“Low-income countries might get drone deliveries before the U.S. Here’s why.”
“A Drone-Delivery Expert Answers the Big Questions About Amazon’s Plans”
“Drones to deliver medicine and food? Drones for disaster relief? 6 ways a physical internet could do good.”
Logged into the Matternet
“Forget roads – drones are the future of goods transport.”
Not Just Killing Machines: Drones Can Save Lives, Too
TEDGlobal: Are drones tools of war or a social good?
Drones Can Save The World, Drones Can Destroy Us All
Speedy delivery: Andreas Raptopoulos at TEDGlobal 2013
Could drones be the highways of the future?
Proposal pitches drone deliveries to hard-to-travel areas.
“An email doesn’t care where you are, we want to do the same with physical packages.”
The 25 Most Audacious Companies: Matternet. Drones that Do Good.
Spin-offs from the Singularity: “One of those is Matternet, which aims to build a mesh network of unmanned drones to carry supplies to places hard to reach by road — whether a Haitian earthquake zone or a remote African village.”
The drone ‘strikes’ that spread hope, not hate.
Matternet Founder Paola Santana Wants To Replace The Postal System With Drones.
Flying aid drones tested in Haiti and Dominican Republic.
Tech Idea List: 5 Nerds To Watch In 2013.
An internet of airborne things.
Q&A: Andreas Raptopoulos, co-founder and CEO, Matternet.
“Matternet: A Vast Network of Delivery Drones Will One Day Transport Our Stuff.”
“Breakthrough Innovation — Solve For X — Bring On The Moonshots”
“Google Invited These People To A Super-Deluxe Resort Last Week To Talk About The Future.”
“A start-up wants to replace road transport with swarms of tiny autonomous helicopters. Meet the firm with sky-high ambitions.”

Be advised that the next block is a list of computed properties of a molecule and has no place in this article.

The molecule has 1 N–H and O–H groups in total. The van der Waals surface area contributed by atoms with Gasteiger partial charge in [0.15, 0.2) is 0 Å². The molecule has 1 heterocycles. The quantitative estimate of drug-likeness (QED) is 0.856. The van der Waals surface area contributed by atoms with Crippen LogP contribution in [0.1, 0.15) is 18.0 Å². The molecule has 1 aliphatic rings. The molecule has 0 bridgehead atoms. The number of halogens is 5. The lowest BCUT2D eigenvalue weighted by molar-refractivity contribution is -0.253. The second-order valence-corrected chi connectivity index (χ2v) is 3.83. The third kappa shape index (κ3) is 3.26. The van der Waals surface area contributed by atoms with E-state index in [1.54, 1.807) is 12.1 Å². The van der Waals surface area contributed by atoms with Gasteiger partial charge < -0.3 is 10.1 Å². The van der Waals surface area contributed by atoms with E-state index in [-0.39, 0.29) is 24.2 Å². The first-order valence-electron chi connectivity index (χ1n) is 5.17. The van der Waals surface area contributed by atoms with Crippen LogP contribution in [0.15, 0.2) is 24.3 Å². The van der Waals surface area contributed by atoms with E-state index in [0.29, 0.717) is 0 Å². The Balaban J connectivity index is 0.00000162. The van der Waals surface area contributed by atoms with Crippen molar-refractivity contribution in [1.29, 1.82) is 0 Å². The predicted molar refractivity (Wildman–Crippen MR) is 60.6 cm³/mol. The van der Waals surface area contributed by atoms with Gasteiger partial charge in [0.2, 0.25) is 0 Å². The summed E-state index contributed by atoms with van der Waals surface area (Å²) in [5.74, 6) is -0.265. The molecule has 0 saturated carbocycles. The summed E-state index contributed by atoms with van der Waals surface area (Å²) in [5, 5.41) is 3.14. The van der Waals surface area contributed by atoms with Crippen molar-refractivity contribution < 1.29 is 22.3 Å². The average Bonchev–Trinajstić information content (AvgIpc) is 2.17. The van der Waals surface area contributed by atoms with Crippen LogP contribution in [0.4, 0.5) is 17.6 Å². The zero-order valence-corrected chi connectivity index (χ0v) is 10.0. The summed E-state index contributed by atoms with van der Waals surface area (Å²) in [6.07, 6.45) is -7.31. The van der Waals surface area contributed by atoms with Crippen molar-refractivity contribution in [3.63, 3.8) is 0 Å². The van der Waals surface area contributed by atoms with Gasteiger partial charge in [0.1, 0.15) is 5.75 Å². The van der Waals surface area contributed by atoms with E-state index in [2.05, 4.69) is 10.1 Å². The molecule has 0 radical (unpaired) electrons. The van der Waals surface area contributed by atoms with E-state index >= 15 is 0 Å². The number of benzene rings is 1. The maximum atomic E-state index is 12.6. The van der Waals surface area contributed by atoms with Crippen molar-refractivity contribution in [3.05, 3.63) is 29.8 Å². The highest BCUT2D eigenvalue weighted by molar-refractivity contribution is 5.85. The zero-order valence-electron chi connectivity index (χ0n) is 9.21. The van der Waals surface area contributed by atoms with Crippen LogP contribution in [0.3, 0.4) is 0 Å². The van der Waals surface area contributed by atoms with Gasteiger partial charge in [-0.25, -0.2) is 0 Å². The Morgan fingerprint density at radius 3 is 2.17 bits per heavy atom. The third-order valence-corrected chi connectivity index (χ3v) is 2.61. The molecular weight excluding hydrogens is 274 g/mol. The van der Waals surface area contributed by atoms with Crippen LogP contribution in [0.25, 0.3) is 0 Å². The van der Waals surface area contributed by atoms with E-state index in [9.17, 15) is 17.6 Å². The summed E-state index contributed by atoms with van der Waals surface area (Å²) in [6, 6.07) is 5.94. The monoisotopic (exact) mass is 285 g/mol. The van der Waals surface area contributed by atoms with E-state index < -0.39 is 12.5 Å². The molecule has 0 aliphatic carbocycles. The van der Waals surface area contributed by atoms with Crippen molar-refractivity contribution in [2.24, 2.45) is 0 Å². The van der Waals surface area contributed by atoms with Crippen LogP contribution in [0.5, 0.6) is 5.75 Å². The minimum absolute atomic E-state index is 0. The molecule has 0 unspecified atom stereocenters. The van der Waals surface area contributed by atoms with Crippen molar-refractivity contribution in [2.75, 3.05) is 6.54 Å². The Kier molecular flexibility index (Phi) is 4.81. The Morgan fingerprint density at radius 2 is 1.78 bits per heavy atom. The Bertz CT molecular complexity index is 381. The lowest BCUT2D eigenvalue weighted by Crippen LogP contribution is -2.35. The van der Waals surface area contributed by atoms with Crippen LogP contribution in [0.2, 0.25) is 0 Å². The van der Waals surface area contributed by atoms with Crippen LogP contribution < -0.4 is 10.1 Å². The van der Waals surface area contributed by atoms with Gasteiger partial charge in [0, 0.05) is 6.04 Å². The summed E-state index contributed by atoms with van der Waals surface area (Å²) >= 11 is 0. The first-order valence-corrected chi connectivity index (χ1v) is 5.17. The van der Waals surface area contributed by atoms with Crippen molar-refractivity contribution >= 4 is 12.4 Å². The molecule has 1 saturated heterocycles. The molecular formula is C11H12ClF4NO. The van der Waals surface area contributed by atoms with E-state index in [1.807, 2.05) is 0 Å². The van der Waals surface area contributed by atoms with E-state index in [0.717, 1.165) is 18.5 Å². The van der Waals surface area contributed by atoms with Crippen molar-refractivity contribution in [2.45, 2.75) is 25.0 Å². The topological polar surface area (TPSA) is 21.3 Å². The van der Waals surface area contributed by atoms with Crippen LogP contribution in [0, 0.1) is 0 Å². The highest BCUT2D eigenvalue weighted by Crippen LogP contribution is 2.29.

“Matternet, a Silicon Valley start-up, has proposed a network of drones to deliver food and medicine in isolated regions around the world that are now inaccessible because they have no roads.”
“Matternet drones could one day transport goods and medicine to regions around the world with limited means and access.”
“The goal of the company, called Matternet, is to use such robots to transport drugs and medical testing kits in regions without reliable roads.”
Peter Diamandis, CEO of X-Prize, talks about Matternet: “It really is a way of envisioning a future of distribution of hardware and equipment in a way that we would be jealous of in the United States today.”
“Ray Kurzweil’s verdict on the Matternet: ‘The developed world has a huge lead over the developing world in infrastructure but our strategy should be to leapfrog these already obsolete and crumbling systems with 21st century solutions. That’s what we did with phone systems as developing societies went right to wireless and will never put in a wired land line system. Bits are already being widely distributed to emerging economies. Matternet will do that for atoms.’”
“[A] real-world, save-the-world company that’s applying quadcopter technology: Matternet.”
“Many of the unmanned aerial vehicles we hear about are flying off to war, laden with weapons or surveillance equipment. The tech start-up Matternet, however, is designing small quadcopter UAVs to carry peaceable payloads, delivering medical supplies and other necessities to areas dangerous or difficult to reach by road.”
“The brilliant minds at Singularity University are developing an internet of things they dub the Matternet which plans to deliver drugs and other small necessities to people in extremely remote locations by UAV.”